• While a street address has historically been included, current trends include omitting your address completely or including only city, state, zip code. However, including your street address is still an option.


  • List universities where you have earned a degree in reverse chronological order.
  • For each, include degree and major, university, and graduation (month, year).
  • You can also include information such as Minors, GPA, study abroad, languages, scholarships/academic honors, and related coursework (if you create a separate section for any of these do not repeat under education).



Master of Landscape Architecture, University of Oregon, expected June 20xx

Bachelor of Science in Art and Technology, University of Oregon, expected June 20xx

  • Computer and Information Technology minor
  • Study abroad in Rome, Italy, summer 20xx



    • Select from your experience that demonstrates skills relevant to the job. Experience can be paid or unpaid: employment, internships, volunteer, leadership activities, etc.
    • Include your position title, name of organization, city and state, dates (months/years)
    • Action phrases: when describing each experience, focus on skills demonstrated and results achieved. Highlight transferable skills (those that are used in a variety of settings) and skills specific to your career field. Avoid using “I” and instead begin phrases with action verbs. Make these phrases easy to skim; avoid lengthy paragraphs and consider using bullets. When writing phrases ask yourself who, what, how, and why to help you identify details and impact. Include numbers when possible, to show level of responsibility.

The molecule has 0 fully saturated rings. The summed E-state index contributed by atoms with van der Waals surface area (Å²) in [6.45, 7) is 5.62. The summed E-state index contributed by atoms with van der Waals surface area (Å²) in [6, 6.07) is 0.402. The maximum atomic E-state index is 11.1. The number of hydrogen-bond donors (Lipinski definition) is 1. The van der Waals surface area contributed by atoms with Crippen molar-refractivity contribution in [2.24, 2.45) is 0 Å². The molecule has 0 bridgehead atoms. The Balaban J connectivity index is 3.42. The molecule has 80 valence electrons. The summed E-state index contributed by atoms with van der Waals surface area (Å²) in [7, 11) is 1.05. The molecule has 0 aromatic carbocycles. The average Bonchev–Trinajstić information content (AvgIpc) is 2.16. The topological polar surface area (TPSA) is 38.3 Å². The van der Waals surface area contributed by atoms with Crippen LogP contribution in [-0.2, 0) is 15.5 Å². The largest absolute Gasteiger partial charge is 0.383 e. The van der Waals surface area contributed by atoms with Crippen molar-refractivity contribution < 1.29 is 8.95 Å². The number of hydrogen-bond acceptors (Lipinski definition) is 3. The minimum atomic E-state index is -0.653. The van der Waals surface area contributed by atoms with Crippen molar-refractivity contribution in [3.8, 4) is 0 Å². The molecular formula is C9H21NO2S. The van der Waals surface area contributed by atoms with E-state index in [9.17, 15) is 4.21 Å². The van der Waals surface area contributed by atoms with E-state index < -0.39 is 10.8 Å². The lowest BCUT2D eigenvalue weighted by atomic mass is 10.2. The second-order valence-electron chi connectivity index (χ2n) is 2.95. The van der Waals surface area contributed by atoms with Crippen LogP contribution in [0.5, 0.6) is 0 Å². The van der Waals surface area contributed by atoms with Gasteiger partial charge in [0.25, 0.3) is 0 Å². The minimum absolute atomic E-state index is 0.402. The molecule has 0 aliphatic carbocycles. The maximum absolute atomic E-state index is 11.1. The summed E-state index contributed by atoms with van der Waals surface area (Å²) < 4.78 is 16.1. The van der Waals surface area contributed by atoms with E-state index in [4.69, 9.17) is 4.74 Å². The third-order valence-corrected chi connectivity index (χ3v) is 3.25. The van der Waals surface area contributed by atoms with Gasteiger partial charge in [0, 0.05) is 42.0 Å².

Outreach Intern, Arts for All, Portland, OR, Jan 20xx-present

    • Developed relationships with 25 local arts community centers; presented to each executive staff on strategies to bolster their community engagement
    • Managed logistics including venue selection, catering, and invitations for fundraising gala with 350+ attendees
    • Trained and supervised team of 12 volunteers for gala


      Optional Sections:


      • A brief description of your abilities, qualities, experience, and achievements relevant to the position for which you are applying. It might also include the type of work you are pursuing. Typically, this is the first section after your contact information.


      • Relevant skills and projects developed through coursework can be listed in a separate section with a title such as Academic Highlights, Academic Projects, Studios, Research, or Design Projects. This can be a useful section if your career-specific knowledge and skills have been demonstrated primarily through your academics rather than volunteer/employment.


      • List skills relevant to the position, e.g., computer knowledge, languages, design skills, craft skills. This can be a succinct way to highlight skills needed for the position.


      • Community or university activities not mentioned in the Experience section.